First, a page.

We often find that adult children and their aging parents will come to our office and present to us, their newly recommended estate planning attorney, a last will and testament that is at least twenty years old. This estate planning document nominates a brother or a sister as a guardian for the minor children. It also provides for the assets to be distributed on death to a bank trust company that is to retain the assets in trust until the children have attained age 21.
One of the problems with this estate plan, which needs updating, is that the youngest of the children is now age 25 and the eldest is age 35. In addition, the bank nominated in the last will and testament to serve as the trustee is no longer in business. Further, if there was a trust agreement, it was never funded.
In this scenario, we are fortunate that the parents lived these many years and it was not necessary to use the estate plan, or even fund the trust. In situations like this, one of the ways we can help the parents is by drafting a new estate plan that corrects these issues. For example, the new trust agreement could dispense with the need for a guardian of minor children and name a trust company now in existence to serve as the trustee.
The parents, however, have aged to the point that a new estate plan alone is not sufficient for them. The parents need their own updated advanced directives in the event of a disability. Therefore, the parents will also need to consider signing, at a minimum, durable powers of attorney, health care surrogate designations, and living wills.
Further, they need to consider long-term care planning.
An estate plan alone will not be sufficient to help them be able to afford the high cost of long-term care in an assisted living facility with memory care or a skilled nursing home. Medicare is also not able to help with the cost of the daily custodial care. The parents need an estate plan but also an elder care plan that can help them plan for how they will be able to afford long-term care and not lose their lifetime of savings.
We work with parents and adult children each day to tackle this difficult issue.
The key is to not put off this type of planning as time is of the essence. If you have questions on this or any issue, we encourage you to contact us to schedule a meeting.
As we look to care for our parents and grandparents as they age in Florida, we need to think about their current and potential long-term care needs. How will they be able to find good care should they need it? Where should they look for help? What is available in our community? How will they be able to afford the care they need should the time come?
Unfortunately, many Florida seniors do not begin to plan for the high cost of long-term care until it is too late. For a myriad of reasons, they did not plan forward to think about what they may need both now and for a future that includes an increased need for long-term care assistance. Most of us today simply cannot afford the additional thousands of dollars per month it would cost to have support from home healthcare or a semi-private room in a skilled nursing facility without rethinking our finances and looking for help from public benefits.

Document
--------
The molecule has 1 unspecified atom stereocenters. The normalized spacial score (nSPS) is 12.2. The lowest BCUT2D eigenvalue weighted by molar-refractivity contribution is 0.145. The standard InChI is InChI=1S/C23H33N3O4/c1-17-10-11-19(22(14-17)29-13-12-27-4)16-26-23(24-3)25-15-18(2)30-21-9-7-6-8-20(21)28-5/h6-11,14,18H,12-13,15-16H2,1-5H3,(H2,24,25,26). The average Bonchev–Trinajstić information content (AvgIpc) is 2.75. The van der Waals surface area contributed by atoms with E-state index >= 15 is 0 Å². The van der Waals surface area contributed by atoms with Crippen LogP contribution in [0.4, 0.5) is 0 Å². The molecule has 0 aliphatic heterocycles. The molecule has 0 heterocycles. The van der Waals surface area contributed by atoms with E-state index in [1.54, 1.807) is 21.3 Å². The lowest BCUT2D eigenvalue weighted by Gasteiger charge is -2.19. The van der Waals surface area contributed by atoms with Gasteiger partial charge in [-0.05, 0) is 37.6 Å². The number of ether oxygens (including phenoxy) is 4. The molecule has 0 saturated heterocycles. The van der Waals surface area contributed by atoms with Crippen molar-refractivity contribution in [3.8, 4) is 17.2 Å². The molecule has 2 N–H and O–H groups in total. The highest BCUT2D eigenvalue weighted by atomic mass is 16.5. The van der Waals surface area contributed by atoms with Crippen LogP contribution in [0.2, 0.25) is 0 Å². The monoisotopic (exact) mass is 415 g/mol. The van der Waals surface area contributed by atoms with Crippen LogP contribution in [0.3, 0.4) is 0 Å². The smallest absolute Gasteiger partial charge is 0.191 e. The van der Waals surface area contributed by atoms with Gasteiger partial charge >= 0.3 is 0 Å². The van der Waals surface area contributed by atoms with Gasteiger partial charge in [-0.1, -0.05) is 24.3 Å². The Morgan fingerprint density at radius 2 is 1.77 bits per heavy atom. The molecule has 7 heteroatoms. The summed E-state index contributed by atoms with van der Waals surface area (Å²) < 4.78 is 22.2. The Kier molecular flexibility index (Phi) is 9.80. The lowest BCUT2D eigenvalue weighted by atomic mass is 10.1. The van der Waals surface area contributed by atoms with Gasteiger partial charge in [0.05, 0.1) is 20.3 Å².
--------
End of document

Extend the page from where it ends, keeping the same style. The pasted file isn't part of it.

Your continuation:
While many Florida seniors turn to Medicaid and other local community programs for assistance, for Florida veterans, there are additional benefits available. They range from health care and funeral assistance to disability support and pension assistance. For many veterans the available benefits remain unused and hard to obtain due to the qualification that is required to gain access to them.
Perhaps the most beneficial program for the Florida senior veteran in need of long-term care assistance is the VA Pension program.
The VA Pension program is in no way tied to a service-connected disability.
In fact, the health care disability standard associated at the basic level is met simply by being over age 65. This a monthly, tax-free benefit that can increase based on the health care needs of the veteran.
The rules changed substantially for this program on October 18, 2018. This program is not an automatic benefit for wartime veterans and their dependents. They must prove, first, that the veteran served for at least 90 days of active service with one day during a period of war. Second, he or she must prove that he or she was discharged under conditions other than dishonorable.
Now, to access this program, the new rules created a few more qualifications. For example, there is an asset limit for the veteran’s countable resources. Prior to the rule changes, there was no set amount in place. This year the veteran may have $126,240, excluding exempt assets, and this amount will change each year.
Further, through these rules the Department of Veterans Affairs created a “look-back” period. A “look-back” period is a period of time during which the Department may review assets to determine if the veteran has made gifts of his or her resources. A similar set up currently exists for the Florida Medicaid program. The “look-back” period will be for thirty-six months. If the VA determines this occurred the veteran may face a disqualification period.
These are just a few ways the VA Pension program has changed.
We know this article may raise more questions than it answers and encourage you to schedule a meeting with us to get the answers you need for yourself and your loved ones.
Choosing to visit your aging parent during the holidays can be a great gift from you to them. It is during these visits, however, that you may learn that your parents are not physically or mentally able to care for themselves as well as in the past. You may determine during your visit that your aging parents are having significant problems dealing with activities of daily living and may need more help in the home.
We know how difficult this realization can be for you and your parents. As you face these challenges together, it is important for you to determine what strategies may best provide the support they need. Let us share seven tips for talking to your aging parents this holiday season that we share with our clients, friends, family, and local professionals in our community.
Are they having issues driving? As we age, driving becomes more difficult. It is not just the physical act of driving, but also, response times and observations. Be sure to let your parents drive you both short and long distances to determine how they are managing this task.
How is their day-to-day health? Observe your parents throughout your visit, taking time to see how they are doing throughout the day. Are mornings easier? Do they go to sleep after dinner? How quickly can they move between tasks?